Tuesday, April 24, 2012


No term used to epitomise the British economy more than “trading nation” and so, given the desperate need to increase trade to drag the country out of its current economic doldrums, it was good to see our most senior politicians at Westminster and Cardiff Bay recently zigzagging their way across the Asian continent.

As is usual in these high-level trade missions, much of the press focus is on the links with multinational companies that have invested strongly in this country. Yet, perhaps more important to the future of the Welsh economy is the potential of indigenous businesses and their ability to sell goods and services internationally.

So how is Welsh business performing in this regard?

According to the most up to date statistics from the Welsh Government, Wales accounts for just over five per cent of the international trade of all UK regions, which is higher than its share of businesses across the economy. Indeed, exports worth £13.4 billion were generated in 2011, an increase of 14 per cent on the previous year and a figure higher than the UK average growth of 12 per cent (although lower than the 18 per cent recorded in Scotland).

Whilst this is a highly creditable performance for a small economy, it is no cause for celebration. Wales remains largely dependent on just four industries that account for over 80 per cent of the value of exports, namely energy (30 per cent), engineering (29 per cent), metals (13 per cent) and chemicals (8 per cent). Fortunately, analysts suggest that these sectors will continue to grow over the next few years and announcements such as Tata’s £800m investment into the Welsh economy will ensure that overall exports should continue to grow over the next few years.

However, if Wales is to develop its economy, other industries must also show growth over the next few years and it is disappointing that the key sectors highlighted by the Welsh Government for special support continue to have little impact on exporting performance.

For example, sectors that have experienced an overall decline in exporting activity during the last year include automotive, biotechnology and pharmaceuticals, and the largest drop in performance was experienced by the telecommunications industry with a 30 per cent decrease over the year. It is also worth noting that the destination of our exports has changed considerably during the last twelve years.

Back in 1999, Welsh exported 73 per cent of its goods to the European Union but by 2011, this had fallen to 42 per cent, considerably less than the UK as a whole where 53 per cent of exports cross the Channel. In contrast, 29 per cent of all our exported goods go to North America, far higher than for the UK as a whole and, more importantly, our trade across the Atlantic has grown by 16 per cent during the last year. In terms of emerging markets, whilst Wales’ trade with Latin America has grown by 45 per cent, we have only experienced a growth of 8 per cent in the key markets of Asia and Oceania (as compared to 21 per cent for the rest of the UK).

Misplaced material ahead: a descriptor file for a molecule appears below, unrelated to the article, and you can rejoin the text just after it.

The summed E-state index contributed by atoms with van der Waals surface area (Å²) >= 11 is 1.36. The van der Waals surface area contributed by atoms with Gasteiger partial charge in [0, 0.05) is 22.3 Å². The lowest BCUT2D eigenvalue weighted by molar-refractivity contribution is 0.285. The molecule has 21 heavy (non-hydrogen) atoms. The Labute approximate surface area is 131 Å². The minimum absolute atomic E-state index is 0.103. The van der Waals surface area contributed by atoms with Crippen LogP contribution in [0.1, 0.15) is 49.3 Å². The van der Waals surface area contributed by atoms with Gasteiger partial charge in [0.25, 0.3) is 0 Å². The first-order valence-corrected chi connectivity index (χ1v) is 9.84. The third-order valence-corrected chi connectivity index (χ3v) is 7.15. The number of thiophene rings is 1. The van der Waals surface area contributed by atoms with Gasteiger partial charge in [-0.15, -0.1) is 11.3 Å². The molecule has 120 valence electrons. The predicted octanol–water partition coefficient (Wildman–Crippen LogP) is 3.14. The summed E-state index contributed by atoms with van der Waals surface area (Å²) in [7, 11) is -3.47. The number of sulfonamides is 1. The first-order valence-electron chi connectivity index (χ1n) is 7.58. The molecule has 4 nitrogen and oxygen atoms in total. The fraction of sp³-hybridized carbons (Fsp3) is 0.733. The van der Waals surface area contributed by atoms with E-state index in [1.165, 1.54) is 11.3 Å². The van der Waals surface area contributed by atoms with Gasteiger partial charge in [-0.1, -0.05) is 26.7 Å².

Therefore, the current exporting scoreboard for the Welsh economy is a mixed bag of results. Whilst overall exporting growth is buoyant, it remains focused in a narrow range of industries dominated by large companies such as Tata, Airbus and Dow Corning.

This suggests that there is still much to do in terms of getting small and medium sized enterprises (SMEs) in Wales to internationalise their activities. The data also fails to provide good news for those policymakers who have focused their efforts on supporting those key sectors that should have the ability to grow in international markets. Given this, it may be pertinent for each of the sector panels appointed by the Welsh Government to examine how the companies within their remit can adopt a more international approach to their business and develop their massive overseas potential.

It is therefore clear that there needs to be a more strategic approach to targeting key markets. This not only applies to regions such as North America which are proportionately more important to Wales than the rest of the UK, but also in emerging countries in Asia where we are underperforming. In this respect, the Welsh Government should examine how it can work more strategically with the UK Government to better target these markets.

If we are to develop a more export oriented economy, then it not only the quantity of exporters that must increase but also the quality. For non-exporting firms, there are various interventions that can get them to start thinking seriously about internationalising their activities. These not only include seminars and workshops, export information provision and sponsorship to trade fairs but also opportunities for greater networking, especially with foreign customers. This is a role that large multinational companies based in Wales could undertake given their operations in other countries. Academic institutions could also draw on their extensive networks to link Welsh firms with alumni overseas.

For those Welsh companies already internationalised, they may need less government support with regard to developing overseas business relationships although policymakers, through supporting sector-based co-operative arrangements, can get key Welsh businesses working in the same industry to mutually support each other in export markets. Again, this is something that the Welsh Government, through its new sector panels, could facilitate and thus increase the reputation of Wales’s products and services overseas.

Therefore, if government, industry and academic institutions can work together to develop a new approach to support the internationalisation of business, there could yet be a Welsh renaissance in trading overseas.